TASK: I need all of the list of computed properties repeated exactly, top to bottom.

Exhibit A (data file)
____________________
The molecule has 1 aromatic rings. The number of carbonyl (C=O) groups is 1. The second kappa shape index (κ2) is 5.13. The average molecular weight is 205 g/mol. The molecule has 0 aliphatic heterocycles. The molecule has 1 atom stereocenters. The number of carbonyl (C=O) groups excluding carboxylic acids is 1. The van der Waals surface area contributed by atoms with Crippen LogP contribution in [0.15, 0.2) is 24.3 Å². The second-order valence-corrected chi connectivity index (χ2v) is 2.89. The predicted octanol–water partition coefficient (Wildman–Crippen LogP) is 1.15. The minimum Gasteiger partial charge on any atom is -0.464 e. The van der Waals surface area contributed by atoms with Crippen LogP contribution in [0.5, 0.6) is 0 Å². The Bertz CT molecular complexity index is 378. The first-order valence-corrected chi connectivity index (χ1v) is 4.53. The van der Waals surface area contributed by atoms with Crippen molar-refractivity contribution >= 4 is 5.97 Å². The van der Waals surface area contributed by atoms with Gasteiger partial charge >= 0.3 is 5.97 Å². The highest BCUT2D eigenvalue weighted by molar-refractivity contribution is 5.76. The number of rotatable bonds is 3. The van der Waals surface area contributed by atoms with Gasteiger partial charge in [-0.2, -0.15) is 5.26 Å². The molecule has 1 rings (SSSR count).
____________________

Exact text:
The molecule has 1 aromatic rings. The number of carbonyl (C=O) groups is 1. The second kappa shape index (κ2) is 5.13. The average molecular weight is 205 g/mol. The molecule has 0 aliphatic heterocycles. The molecule has 1 atom stereocenters. The number of carbonyl (C=O) groups excluding carboxylic acids is 1. The van der Waals surface area contributed by atoms with Crippen LogP contribution in [0.15, 0.2) is 24.3 Å². The second-order valence-corrected chi connectivity index (χ2v) is 2.89. The predicted octanol–water partition coefficient (Wildman–Crippen LogP) is 1.15. The minimum Gasteiger partial charge on any atom is -0.464 e. The van der Waals surface area contributed by atoms with Crippen LogP contribution in [0.5, 0.6) is 0 Å². The Bertz CT molecular complexity index is 378. The first-order valence-corrected chi connectivity index (χ1v) is 4.53. The van der Waals surface area contributed by atoms with Crippen molar-refractivity contribution >= 4 is 5.97 Å². The van der Waals surface area contributed by atoms with Gasteiger partial charge >= 0.3 is 5.97 Å². The highest BCUT2D eigenvalue weighted by molar-refractivity contribution is 5.76. The number of rotatable bonds is 3. The van der Waals surface area contributed by atoms with Gasteiger partial charge in [-0.2, -0.15) is 5.26 Å². The molecule has 1 rings (SSSR count).